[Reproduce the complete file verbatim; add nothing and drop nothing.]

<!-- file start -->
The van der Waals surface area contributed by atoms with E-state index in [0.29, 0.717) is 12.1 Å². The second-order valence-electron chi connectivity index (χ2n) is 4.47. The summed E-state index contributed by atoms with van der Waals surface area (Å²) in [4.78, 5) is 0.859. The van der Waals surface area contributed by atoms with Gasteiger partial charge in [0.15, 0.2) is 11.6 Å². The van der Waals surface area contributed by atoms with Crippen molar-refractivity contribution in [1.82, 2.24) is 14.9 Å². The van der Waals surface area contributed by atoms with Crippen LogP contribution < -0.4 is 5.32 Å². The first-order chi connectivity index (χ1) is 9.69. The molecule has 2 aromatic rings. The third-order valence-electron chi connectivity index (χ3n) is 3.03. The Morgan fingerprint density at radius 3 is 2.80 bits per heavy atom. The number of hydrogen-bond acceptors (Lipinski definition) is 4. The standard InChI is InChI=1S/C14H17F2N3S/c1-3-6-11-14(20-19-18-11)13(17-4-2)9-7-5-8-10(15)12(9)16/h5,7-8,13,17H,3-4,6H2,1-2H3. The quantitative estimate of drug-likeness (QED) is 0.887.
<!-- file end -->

The van der Waals surface area contributed by atoms with E-state index in [0.29, 0.717) is 12.1 Å². The second-order valence-electron chi connectivity index (χ2n) is 4.47. The summed E-state index contributed by atoms with van der Waals surface area (Å²) in [4.78, 5) is 0.859. The van der Waals surface area contributed by atoms with Gasteiger partial charge in [0.15, 0.2) is 11.6 Å². The van der Waals surface area contributed by atoms with Crippen molar-refractivity contribution in [1.82, 2.24) is 14.9 Å². The van der Waals surface area contributed by atoms with Crippen LogP contribution < -0.4 is 5.32 Å². The first-order chi connectivity index (χ1) is 9.69. The molecule has 2 aromatic rings. The third-order valence-electron chi connectivity index (χ3n) is 3.03. The Morgan fingerprint density at radius 3 is 2.80 bits per heavy atom. The number of hydrogen-bond acceptors (Lipinski definition) is 4. The standard InChI is InChI=1S/C14H17F2N3S/c1-3-6-11-14(20-19-18-11)13(17-4-2)9-7-5-8-10(15)12(9)16/h5,7-8,13,17H,3-4,6H2,1-2H3. The quantitative estimate of drug-likeness (QED) is 0.887.